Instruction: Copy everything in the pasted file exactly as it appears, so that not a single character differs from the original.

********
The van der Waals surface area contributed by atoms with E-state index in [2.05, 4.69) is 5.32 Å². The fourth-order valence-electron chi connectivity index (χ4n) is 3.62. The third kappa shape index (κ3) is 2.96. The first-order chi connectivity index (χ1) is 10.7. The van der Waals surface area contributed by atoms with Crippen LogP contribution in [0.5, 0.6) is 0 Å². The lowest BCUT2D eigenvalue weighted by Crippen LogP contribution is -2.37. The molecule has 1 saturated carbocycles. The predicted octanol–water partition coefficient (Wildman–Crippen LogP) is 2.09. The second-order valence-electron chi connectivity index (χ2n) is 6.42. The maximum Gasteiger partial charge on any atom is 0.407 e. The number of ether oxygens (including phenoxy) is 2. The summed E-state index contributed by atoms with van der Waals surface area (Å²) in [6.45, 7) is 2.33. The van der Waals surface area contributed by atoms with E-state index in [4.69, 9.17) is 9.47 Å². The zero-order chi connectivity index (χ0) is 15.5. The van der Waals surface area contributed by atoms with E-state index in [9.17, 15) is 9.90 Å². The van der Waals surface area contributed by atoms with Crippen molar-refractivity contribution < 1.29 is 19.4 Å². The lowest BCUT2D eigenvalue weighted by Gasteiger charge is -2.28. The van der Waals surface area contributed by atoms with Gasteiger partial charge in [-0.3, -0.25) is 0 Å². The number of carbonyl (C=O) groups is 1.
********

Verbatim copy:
The van der Waals surface area contributed by atoms with E-state index in [2.05, 4.69) is 5.32 Å². The fourth-order valence-electron chi connectivity index (χ4n) is 3.62. The third kappa shape index (κ3) is 2.96. The first-order chi connectivity index (χ1) is 10.7. The van der Waals surface area contributed by atoms with Crippen LogP contribution in [0.5, 0.6) is 0 Å². The lowest BCUT2D eigenvalue weighted by Crippen LogP contribution is -2.37. The molecule has 1 saturated carbocycles. The predicted octanol–water partition coefficient (Wildman–Crippen LogP) is 2.09. The second-order valence-electron chi connectivity index (χ2n) is 6.42. The maximum Gasteiger partial charge on any atom is 0.407 e. The number of ether oxygens (including phenoxy) is 2. The summed E-state index contributed by atoms with van der Waals surface area (Å²) in [6.45, 7) is 2.33. The van der Waals surface area contributed by atoms with E-state index in [4.69, 9.17) is 9.47 Å². The zero-order chi connectivity index (χ0) is 15.5. The van der Waals surface area contributed by atoms with E-state index in [9.17, 15) is 9.90 Å². The van der Waals surface area contributed by atoms with Crippen molar-refractivity contribution < 1.29 is 19.4 Å². The lowest BCUT2D eigenvalue weighted by Gasteiger charge is -2.28. The van der Waals surface area contributed by atoms with Gasteiger partial charge in [-0.3, -0.25) is 0 Å². The number of carbonyl (C=O) groups is 1.